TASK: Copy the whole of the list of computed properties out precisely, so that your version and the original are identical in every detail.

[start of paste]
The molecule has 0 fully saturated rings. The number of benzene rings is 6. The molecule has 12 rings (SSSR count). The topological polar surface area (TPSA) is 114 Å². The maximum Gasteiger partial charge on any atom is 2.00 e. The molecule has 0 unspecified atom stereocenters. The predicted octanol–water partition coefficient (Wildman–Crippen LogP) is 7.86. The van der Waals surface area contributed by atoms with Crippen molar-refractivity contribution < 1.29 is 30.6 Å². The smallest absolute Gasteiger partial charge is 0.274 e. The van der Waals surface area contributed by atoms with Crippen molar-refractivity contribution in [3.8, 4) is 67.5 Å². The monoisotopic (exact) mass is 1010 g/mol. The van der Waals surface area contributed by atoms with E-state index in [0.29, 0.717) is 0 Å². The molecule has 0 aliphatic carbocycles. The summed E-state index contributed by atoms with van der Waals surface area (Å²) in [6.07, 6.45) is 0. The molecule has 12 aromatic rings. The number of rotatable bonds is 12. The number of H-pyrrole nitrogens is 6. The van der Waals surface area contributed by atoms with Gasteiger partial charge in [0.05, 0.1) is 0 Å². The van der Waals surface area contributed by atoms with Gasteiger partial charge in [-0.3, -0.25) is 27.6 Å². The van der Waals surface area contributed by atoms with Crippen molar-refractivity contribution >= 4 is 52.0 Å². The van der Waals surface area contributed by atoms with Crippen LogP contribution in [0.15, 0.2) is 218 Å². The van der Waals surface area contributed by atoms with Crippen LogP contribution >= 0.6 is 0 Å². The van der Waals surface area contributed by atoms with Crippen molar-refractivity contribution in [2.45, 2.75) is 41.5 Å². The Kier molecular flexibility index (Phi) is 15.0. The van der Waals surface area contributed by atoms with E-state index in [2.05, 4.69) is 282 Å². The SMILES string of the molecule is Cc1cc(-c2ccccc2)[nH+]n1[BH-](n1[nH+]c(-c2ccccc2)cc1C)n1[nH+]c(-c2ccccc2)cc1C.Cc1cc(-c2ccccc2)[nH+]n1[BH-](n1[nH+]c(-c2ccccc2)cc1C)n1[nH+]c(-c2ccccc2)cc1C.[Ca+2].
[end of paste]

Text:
The molecule has 0 fully saturated rings. The number of benzene rings is 6. The molecule has 12 rings (SSSR count). The topological polar surface area (TPSA) is 114 Å². The maximum Gasteiger partial charge on any atom is 2.00 e. The molecule has 0 unspecified atom stereocenters. The predicted octanol–water partition coefficient (Wildman–Crippen LogP) is 7.86. The van der Waals surface area contributed by atoms with Crippen molar-refractivity contribution < 1.29 is 30.6 Å². The smallest absolute Gasteiger partial charge is 0.274 e. The van der Waals surface area contributed by atoms with Crippen molar-refractivity contribution in [3.8, 4) is 67.5 Å². The monoisotopic (exact) mass is 1010 g/mol. The van der Waals surface area contributed by atoms with E-state index in [0.29, 0.717) is 0 Å². The molecule has 0 aliphatic carbocycles. The summed E-state index contributed by atoms with van der Waals surface area (Å²) in [6.07, 6.45) is 0. The molecule has 12 aromatic rings. The number of rotatable bonds is 12. The number of H-pyrrole nitrogens is 6. The van der Waals surface area contributed by atoms with Gasteiger partial charge in [0.05, 0.1) is 0 Å². The van der Waals surface area contributed by atoms with Gasteiger partial charge in [-0.3, -0.25) is 27.6 Å². The van der Waals surface area contributed by atoms with Crippen molar-refractivity contribution >= 4 is 52.0 Å². The van der Waals surface area contributed by atoms with Crippen LogP contribution in [0.15, 0.2) is 218 Å². The van der Waals surface area contributed by atoms with Crippen LogP contribution >= 0.6 is 0 Å². The van der Waals surface area contributed by atoms with Crippen molar-refractivity contribution in [2.45, 2.75) is 41.5 Å². The Kier molecular flexibility index (Phi) is 15.0. The van der Waals surface area contributed by atoms with E-state index in [2.05, 4.69) is 282 Å². The SMILES string of the molecule is Cc1cc(-c2ccccc2)[nH+]n1[BH-](n1[nH+]c(-c2ccccc2)cc1C)n1[nH+]c(-c2ccccc2)cc1C.Cc1cc(-c2ccccc2)[nH+]n1[BH-](n1[nH+]c(-c2ccccc2)cc1C)n1[nH+]c(-c2ccccc2)cc1C.[Ca+2].